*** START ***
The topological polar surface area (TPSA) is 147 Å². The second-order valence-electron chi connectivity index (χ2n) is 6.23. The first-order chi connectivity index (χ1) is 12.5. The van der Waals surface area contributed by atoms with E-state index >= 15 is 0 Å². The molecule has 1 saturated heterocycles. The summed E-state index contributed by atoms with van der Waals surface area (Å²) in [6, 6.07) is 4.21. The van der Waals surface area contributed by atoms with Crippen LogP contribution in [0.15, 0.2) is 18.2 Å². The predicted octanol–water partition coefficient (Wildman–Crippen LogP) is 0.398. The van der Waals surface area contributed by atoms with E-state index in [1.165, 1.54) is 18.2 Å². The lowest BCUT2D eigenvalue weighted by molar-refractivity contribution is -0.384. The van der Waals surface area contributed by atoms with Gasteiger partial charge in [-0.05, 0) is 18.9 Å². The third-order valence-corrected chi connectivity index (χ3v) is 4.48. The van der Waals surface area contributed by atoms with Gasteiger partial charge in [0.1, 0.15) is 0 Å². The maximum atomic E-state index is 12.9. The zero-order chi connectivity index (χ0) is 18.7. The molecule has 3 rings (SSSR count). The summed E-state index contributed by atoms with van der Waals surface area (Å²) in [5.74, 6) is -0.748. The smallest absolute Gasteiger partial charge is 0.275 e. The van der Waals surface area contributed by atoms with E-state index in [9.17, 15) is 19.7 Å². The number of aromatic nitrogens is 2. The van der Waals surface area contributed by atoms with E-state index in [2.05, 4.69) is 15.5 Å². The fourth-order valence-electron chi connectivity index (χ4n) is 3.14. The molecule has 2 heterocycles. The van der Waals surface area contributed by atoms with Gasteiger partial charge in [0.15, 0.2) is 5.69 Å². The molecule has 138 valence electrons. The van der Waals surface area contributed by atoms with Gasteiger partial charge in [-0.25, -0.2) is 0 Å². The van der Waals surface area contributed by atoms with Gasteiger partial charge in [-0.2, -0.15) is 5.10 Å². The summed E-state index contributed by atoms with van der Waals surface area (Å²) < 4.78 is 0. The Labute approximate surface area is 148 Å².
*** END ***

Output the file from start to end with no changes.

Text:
The topological polar surface area (TPSA) is 147 Å². The second-order valence-electron chi connectivity index (χ2n) is 6.23. The first-order chi connectivity index (χ1) is 12.5. The van der Waals surface area contributed by atoms with E-state index >= 15 is 0 Å². The molecule has 1 saturated heterocycles. The summed E-state index contributed by atoms with van der Waals surface area (Å²) in [6, 6.07) is 4.21. The van der Waals surface area contributed by atoms with Crippen LogP contribution in [0.15, 0.2) is 18.2 Å². The predicted octanol–water partition coefficient (Wildman–Crippen LogP) is 0.398. The van der Waals surface area contributed by atoms with E-state index in [1.165, 1.54) is 18.2 Å². The lowest BCUT2D eigenvalue weighted by molar-refractivity contribution is -0.384. The van der Waals surface area contributed by atoms with Gasteiger partial charge in [-0.05, 0) is 18.9 Å². The third-order valence-corrected chi connectivity index (χ3v) is 4.48. The van der Waals surface area contributed by atoms with Gasteiger partial charge in [0.1, 0.15) is 0 Å². The maximum atomic E-state index is 12.9. The zero-order chi connectivity index (χ0) is 18.7. The molecule has 3 rings (SSSR count). The summed E-state index contributed by atoms with van der Waals surface area (Å²) in [5.74, 6) is -0.748. The smallest absolute Gasteiger partial charge is 0.275 e. The van der Waals surface area contributed by atoms with E-state index in [9.17, 15) is 19.7 Å². The number of aromatic nitrogens is 2. The van der Waals surface area contributed by atoms with E-state index in [2.05, 4.69) is 15.5 Å². The fourth-order valence-electron chi connectivity index (χ4n) is 3.14. The molecule has 2 heterocycles. The van der Waals surface area contributed by atoms with Gasteiger partial charge in [0.15, 0.2) is 5.69 Å². The molecule has 138 valence electrons. The van der Waals surface area contributed by atoms with Gasteiger partial charge in [-0.25, -0.2) is 0 Å². The van der Waals surface area contributed by atoms with Gasteiger partial charge in [-0.2, -0.15) is 5.10 Å². The summed E-state index contributed by atoms with van der Waals surface area (Å²) < 4.78 is 0. The Labute approximate surface area is 148 Å².